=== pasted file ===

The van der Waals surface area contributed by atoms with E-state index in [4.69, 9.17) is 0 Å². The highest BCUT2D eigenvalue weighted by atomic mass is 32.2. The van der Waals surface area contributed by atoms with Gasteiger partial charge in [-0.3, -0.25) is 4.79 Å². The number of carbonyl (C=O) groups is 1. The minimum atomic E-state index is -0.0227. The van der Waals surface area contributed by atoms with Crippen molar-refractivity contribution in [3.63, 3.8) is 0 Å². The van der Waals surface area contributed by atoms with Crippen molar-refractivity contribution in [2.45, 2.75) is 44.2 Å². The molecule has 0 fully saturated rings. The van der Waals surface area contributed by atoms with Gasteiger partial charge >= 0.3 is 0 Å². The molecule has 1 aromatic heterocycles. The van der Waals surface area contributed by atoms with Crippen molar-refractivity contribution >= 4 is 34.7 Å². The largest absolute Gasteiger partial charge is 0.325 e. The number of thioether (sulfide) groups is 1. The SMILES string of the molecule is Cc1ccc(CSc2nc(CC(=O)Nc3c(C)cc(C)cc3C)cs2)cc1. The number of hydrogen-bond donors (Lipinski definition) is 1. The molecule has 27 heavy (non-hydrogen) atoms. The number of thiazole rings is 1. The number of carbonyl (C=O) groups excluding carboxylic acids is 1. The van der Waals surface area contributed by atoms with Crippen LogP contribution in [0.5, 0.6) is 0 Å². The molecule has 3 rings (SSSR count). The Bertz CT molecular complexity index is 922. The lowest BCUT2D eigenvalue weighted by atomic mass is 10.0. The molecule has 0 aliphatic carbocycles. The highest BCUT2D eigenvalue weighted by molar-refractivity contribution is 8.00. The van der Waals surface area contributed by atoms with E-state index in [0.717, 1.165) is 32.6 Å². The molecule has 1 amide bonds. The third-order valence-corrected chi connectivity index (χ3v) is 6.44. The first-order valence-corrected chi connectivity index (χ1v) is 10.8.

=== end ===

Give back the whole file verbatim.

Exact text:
The van der Waals surface area contributed by atoms with E-state index in [4.69, 9.17) is 0 Å². The highest BCUT2D eigenvalue weighted by atomic mass is 32.2. The van der Waals surface area contributed by atoms with Gasteiger partial charge in [-0.3, -0.25) is 4.79 Å². The number of carbonyl (C=O) groups is 1. The minimum atomic E-state index is -0.0227. The van der Waals surface area contributed by atoms with Crippen molar-refractivity contribution in [3.63, 3.8) is 0 Å². The van der Waals surface area contributed by atoms with Crippen molar-refractivity contribution in [2.45, 2.75) is 44.2 Å². The molecule has 0 fully saturated rings. The van der Waals surface area contributed by atoms with Gasteiger partial charge >= 0.3 is 0 Å². The molecule has 1 aromatic heterocycles. The van der Waals surface area contributed by atoms with Crippen molar-refractivity contribution >= 4 is 34.7 Å². The largest absolute Gasteiger partial charge is 0.325 e. The number of thioether (sulfide) groups is 1. The SMILES string of the molecule is Cc1ccc(CSc2nc(CC(=O)Nc3c(C)cc(C)cc3C)cs2)cc1. The number of hydrogen-bond donors (Lipinski definition) is 1. The molecule has 27 heavy (non-hydrogen) atoms. The number of thiazole rings is 1. The number of carbonyl (C=O) groups excluding carboxylic acids is 1. The van der Waals surface area contributed by atoms with Crippen LogP contribution in [0.5, 0.6) is 0 Å². The molecule has 3 rings (SSSR count). The Bertz CT molecular complexity index is 922. The lowest BCUT2D eigenvalue weighted by atomic mass is 10.0. The molecule has 0 aliphatic carbocycles. The highest BCUT2D eigenvalue weighted by molar-refractivity contribution is 8.00. The van der Waals surface area contributed by atoms with E-state index in [0.717, 1.165) is 32.6 Å². The molecule has 1 amide bonds. The third-order valence-corrected chi connectivity index (χ3v) is 6.44. The first-order valence-corrected chi connectivity index (χ1v) is 10.8.